The whole submissive, dominant 'thing' was not as offensive to me as perhaps it has been to others - I understand it is in the realm of a specific form of erotic-fantasy and it has been intriguing that the fantasy has been so collective to the mass public. What I find more distressing is the reinforced message about Ana changing Christian. This is worrying because it perpetuates a very dangerous message that there's a certain female superpower capable of 'changing' an abusive, bullying, controlling man into a hearts and flowers romantic.  To me this is a much more dangerous fantasy than a bit of clich├ęd BDSM sexual play between two consenting adults; and it is especially when the media have 'normalised' this work, making it 'acceptable' for young women as young as fifteen and sixteen to read it (and they are, I've seen copies stuffed in school bags in much the same way we used to sneak in Jilly Cooper's 'Riders' and giggle at the carefully folded down pages.)

I will confess I purchased the second but I won't be buying the third.  There's no reason for me to. I've completed my 'research' and discovered everything I want to know about Ana and Christian - like over intense dinner party guests, they were interesting in the beginning but then they just became a bit of a bore, full of self indulgent naval gazing and pseudo-psychological angst.

In conclusion, the series makes for a quirky little read but in my humble opinion, I still maintain it is a complete travesty that this has outsold some of the most influential and talented works of the twenty-first century. It also saddens me that for a huge percentage of the readership, this will be one of the very few books they read post school days.

3 comments:

  1. You definitely hit the nail on the head. I also view it as a train wreck you can't help but look at to see what the fuss is about. I had the same trepidation as you about reading this series after all of the hype and controversy. I agree 100% with your commentary on the first two books. As of right now I'm not sure I will finish the series.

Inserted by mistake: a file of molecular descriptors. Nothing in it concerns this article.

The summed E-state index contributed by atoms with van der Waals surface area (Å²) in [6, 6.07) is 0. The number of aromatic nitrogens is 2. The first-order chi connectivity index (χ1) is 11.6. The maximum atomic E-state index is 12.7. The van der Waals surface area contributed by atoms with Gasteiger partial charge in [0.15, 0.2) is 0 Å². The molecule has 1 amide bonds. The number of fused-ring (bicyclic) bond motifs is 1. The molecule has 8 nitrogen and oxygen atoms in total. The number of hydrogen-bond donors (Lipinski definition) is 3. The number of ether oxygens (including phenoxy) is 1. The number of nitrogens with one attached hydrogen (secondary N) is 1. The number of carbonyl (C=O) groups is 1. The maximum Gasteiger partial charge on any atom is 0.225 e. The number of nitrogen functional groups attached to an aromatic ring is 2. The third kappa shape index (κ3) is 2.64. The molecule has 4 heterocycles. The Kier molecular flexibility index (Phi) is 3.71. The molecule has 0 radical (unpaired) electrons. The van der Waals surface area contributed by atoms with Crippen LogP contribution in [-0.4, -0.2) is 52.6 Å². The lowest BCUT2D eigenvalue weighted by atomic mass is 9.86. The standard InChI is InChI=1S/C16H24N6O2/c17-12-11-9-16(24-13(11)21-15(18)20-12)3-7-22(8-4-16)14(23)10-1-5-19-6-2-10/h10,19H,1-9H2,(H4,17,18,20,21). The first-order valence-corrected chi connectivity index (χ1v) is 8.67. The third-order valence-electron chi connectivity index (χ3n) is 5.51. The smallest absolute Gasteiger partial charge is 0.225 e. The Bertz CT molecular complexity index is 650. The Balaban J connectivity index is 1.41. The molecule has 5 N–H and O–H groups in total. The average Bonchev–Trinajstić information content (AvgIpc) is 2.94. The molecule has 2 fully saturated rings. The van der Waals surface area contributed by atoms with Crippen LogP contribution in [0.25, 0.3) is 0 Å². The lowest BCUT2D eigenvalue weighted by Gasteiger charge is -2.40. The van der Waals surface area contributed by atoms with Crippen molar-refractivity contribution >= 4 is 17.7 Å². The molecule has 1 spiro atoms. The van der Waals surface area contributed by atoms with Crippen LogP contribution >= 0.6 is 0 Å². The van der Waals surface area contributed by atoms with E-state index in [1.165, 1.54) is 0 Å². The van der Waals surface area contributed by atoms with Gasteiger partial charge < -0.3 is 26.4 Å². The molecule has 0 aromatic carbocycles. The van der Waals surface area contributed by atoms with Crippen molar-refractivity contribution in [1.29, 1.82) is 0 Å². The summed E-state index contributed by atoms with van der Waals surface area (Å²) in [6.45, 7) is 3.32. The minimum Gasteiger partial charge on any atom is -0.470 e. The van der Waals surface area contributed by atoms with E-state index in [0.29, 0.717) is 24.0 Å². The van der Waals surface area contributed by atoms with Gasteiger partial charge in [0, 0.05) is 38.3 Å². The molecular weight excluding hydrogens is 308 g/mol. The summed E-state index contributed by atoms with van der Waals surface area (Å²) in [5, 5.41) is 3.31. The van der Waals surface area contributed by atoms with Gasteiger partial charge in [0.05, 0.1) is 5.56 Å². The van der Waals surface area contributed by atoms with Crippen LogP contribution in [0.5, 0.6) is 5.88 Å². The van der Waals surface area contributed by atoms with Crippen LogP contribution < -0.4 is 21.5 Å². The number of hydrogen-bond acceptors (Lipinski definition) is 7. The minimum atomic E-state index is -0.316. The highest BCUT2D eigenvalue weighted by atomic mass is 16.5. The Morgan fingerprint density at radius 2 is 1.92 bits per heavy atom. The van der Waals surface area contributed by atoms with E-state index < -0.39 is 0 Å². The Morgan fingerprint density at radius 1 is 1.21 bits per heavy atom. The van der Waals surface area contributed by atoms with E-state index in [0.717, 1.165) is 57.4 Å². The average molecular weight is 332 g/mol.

The only pro I see is that more people are reading but my *wish* is that is leads to better book choices. There are much better choices in both the romance and erotica genres available if that is what people want to read.

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    1. Thank you, Marissa. I thought maybe I was a little alone in this one. It seems to have divided people into a love and hate camp, but for me it was more complex than this. Fascinating situation and debate nevertheless.
      I saw in WHSmith's window today that the publisher are releasing another erotica novel this Thursday using the same 'packaging' / 'branding' as The Fifty Shades of Grey series; it's going to be interesting to see what happens. It will also be interesting to see how many 'authors' this unique publishing carries along with the tidal wave of commercial hype.

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  2. Hi Katie, would that be Bared to you by Sylvia Day? I actually found that to be written better & not as repetitive. I was addicted to Fifty Shades I have to admit & whilst reading the first book I really wasn't sure about it at all but had to know what happened throughout the series so did read them all & actually enjoyed them but like yourself the sex scenes were too often & got bored wiv them in the end, who in real life has the time? He suppose to be a billionaire business man so you would expect him to be just too busy to get jiggy that often. Over all I did enjoy the series & you kinda get swept away wiv all the hype as it seems to be all over the social networks wot wiv the movie news etc & I will admit I'd probably go and see the films too just to compare the books to it....... Sad but true, lol. I can definitely see your points of view thou Katie :) xx